The last day in the old Fire Hall.

In 1976, Sara Stanley, an instructor at Medicine Hat College, and some of her students formed Firehall Theatre which produced one-act plays, performed over the lunch hour, hence Lunch Box Theatre was born. Its first play, "Box and Cox" was presented in the old fire hall in the bottom of the then City Hall, which inspired the name of the theatre company. This was a new format for Medicine Hat, as people were asked to bring their own lunches or purchase a snack lunch at the show. Show time for the productions was 12:15, and the plays were short enough to be completed over the lunch hour. Ronnie Burkett, Brian Quinn, and Karolyn Harker were all part of the cast of this first Firehall Lunch Box Theatre production. Lunch Box Theatre continued to present lunch time productions successfully for many years.

Firehall Theatre also produced "The Mousetrap", a three act play, in 1976, to evening audiences in the fire hall. In 1979, the City needed the space, and Firehall Theatre was evicted. Lunch Box Theatre productions moved to the basement of Fifth Avenue United Church. Five lunch time productions, one youth musical, and a full-length production were presented that year. The College Drama program, under Sara Stanley, continued to be integral to this theatre company. In addition to the drama students, school drama teachers and experienced veterans contributed acting and directing talent. There was also a very active and knowledgeable Board of Directors to provide administrative and financial support.

By 1980, Fifth Avenue United Church was home to the four or five Lunch Box Theatre productions and longer theatre productions in the evenings. In winter, the Firehall Theatre productions were sometimes dinner theatre events held at the Continental Inn or wherever suitable space was available and suitable. The original group of students had moved on, but Sara Stanley continued to produce light one act plays for the lunch time audience. In 1981, Sara Stanley moved to Lethbridge. In the fall of 1983, Firehall Theatre presented "A Gift of Love" for the opening of the new Medicine Hat Cultural Centre. Subsequently they produced many plays in the Black Box Theatre in that centre. Lunch Box Theatre continued in Fifth Avenue Church through the summer of 1984. In 1985, the lunch time productions ceased and emphasis was placed on the longer plays. Through 1988 and 1989 there were no productions of any type from Firehall Theatre. In October 1990 a merger was discussed between Firehall Theatre and Medicine Hat Musical Theatre, but no merger took place as Firehall Theatre was financially sound.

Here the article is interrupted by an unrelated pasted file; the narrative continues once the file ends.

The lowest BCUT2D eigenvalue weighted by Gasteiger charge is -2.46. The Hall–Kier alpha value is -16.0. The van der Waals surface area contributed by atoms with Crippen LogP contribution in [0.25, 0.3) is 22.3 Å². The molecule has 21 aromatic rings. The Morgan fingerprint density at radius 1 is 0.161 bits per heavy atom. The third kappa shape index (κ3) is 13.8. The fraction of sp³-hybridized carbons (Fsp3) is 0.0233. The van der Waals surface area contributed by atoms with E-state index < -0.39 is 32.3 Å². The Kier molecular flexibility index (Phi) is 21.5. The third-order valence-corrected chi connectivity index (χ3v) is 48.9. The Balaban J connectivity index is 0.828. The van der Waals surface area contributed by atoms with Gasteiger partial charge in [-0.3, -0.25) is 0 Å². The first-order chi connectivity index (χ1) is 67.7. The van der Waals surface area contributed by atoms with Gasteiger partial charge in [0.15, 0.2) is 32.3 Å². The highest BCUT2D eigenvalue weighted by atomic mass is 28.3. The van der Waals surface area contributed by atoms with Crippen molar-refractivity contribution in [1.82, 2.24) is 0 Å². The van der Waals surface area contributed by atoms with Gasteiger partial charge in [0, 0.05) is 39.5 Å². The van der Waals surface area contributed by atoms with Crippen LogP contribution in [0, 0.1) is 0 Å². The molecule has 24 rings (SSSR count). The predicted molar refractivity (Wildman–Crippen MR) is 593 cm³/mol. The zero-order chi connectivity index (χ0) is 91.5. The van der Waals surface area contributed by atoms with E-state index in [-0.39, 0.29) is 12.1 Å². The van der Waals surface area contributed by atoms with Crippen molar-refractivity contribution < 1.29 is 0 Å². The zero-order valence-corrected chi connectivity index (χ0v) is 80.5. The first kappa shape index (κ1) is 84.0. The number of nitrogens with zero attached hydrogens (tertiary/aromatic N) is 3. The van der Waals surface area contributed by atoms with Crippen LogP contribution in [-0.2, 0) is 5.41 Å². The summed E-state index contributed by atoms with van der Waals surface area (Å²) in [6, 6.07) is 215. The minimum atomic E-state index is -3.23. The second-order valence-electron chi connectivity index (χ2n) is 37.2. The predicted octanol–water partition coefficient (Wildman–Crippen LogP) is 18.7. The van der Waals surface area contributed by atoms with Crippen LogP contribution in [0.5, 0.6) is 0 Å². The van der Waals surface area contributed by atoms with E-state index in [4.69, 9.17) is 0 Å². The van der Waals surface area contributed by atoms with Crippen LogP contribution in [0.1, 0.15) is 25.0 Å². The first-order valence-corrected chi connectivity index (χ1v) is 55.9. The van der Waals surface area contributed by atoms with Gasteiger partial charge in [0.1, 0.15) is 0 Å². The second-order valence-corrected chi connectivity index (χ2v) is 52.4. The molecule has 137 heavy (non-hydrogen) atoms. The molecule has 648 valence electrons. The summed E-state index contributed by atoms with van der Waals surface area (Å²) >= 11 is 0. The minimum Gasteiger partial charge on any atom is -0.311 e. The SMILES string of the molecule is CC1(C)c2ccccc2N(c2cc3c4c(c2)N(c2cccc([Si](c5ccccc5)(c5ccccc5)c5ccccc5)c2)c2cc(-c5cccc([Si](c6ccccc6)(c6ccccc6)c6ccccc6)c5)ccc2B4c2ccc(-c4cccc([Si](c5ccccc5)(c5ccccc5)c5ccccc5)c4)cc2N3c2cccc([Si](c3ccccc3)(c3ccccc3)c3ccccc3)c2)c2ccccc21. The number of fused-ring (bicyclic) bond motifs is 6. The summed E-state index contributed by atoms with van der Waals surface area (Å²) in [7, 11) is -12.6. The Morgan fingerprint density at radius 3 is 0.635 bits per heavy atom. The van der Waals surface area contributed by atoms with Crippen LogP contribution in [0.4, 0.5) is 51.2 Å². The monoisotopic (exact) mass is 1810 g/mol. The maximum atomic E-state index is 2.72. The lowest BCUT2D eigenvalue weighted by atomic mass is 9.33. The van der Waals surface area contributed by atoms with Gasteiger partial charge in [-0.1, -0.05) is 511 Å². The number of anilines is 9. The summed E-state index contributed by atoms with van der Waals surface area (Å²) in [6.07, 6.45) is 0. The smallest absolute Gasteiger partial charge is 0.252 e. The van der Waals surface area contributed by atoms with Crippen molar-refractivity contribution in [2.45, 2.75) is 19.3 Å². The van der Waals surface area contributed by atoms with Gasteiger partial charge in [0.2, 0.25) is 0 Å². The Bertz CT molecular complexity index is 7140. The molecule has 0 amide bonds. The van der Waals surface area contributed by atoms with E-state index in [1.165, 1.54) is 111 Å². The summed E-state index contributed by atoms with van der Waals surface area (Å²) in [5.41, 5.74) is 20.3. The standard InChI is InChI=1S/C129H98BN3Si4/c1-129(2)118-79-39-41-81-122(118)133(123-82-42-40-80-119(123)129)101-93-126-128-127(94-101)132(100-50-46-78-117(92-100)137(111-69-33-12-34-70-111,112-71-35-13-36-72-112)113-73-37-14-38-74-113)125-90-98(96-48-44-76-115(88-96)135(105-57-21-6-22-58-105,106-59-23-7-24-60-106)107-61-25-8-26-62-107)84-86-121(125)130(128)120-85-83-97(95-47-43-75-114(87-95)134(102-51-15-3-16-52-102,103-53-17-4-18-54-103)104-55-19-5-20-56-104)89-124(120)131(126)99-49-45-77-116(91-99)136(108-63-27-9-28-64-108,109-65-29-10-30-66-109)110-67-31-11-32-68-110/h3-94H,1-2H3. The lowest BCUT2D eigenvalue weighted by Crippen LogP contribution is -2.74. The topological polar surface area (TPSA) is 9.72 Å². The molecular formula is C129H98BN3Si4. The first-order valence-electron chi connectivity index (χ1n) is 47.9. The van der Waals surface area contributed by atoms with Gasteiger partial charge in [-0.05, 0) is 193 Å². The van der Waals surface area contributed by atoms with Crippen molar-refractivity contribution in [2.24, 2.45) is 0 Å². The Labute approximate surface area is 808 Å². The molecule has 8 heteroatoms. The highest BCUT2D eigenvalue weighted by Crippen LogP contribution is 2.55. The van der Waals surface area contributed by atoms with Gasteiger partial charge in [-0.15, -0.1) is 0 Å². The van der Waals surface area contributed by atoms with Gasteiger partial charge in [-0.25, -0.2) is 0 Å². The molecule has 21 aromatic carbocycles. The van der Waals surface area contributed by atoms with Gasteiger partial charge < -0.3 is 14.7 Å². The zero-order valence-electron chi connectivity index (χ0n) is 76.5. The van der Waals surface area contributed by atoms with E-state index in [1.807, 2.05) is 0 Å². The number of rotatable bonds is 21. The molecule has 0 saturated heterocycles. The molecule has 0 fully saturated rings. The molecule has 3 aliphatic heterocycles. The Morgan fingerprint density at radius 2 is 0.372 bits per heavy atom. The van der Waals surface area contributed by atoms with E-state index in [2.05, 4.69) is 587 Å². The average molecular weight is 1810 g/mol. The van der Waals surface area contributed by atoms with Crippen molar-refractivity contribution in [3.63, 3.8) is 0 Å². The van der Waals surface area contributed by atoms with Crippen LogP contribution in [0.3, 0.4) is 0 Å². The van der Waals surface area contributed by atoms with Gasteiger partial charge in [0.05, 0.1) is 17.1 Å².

In 1993, Firehall Theatre began working with the Royal Antediluvian Order of the Buffaloes to produce several pantomimes at the College Theatre. A pantomime is a musical-comedy theatrical production traditionally performed for family audiences, incorporating song, dance, slapstick, cross-dressing, in-jokes, and audience participation. The pantomime is always based on a traditional children's story adapted for comic and satirical effect. The lead female roles are played by males and the male roles by females.

-Taken from the Esplanade Arts and Heritage Centre Archives

Some of the pantomimes included "Cinderella", "Sleeping Beauty", "Aladdin", "Humpty-Dumpty", "Babes in the Wood", "Jack and the Beanstork".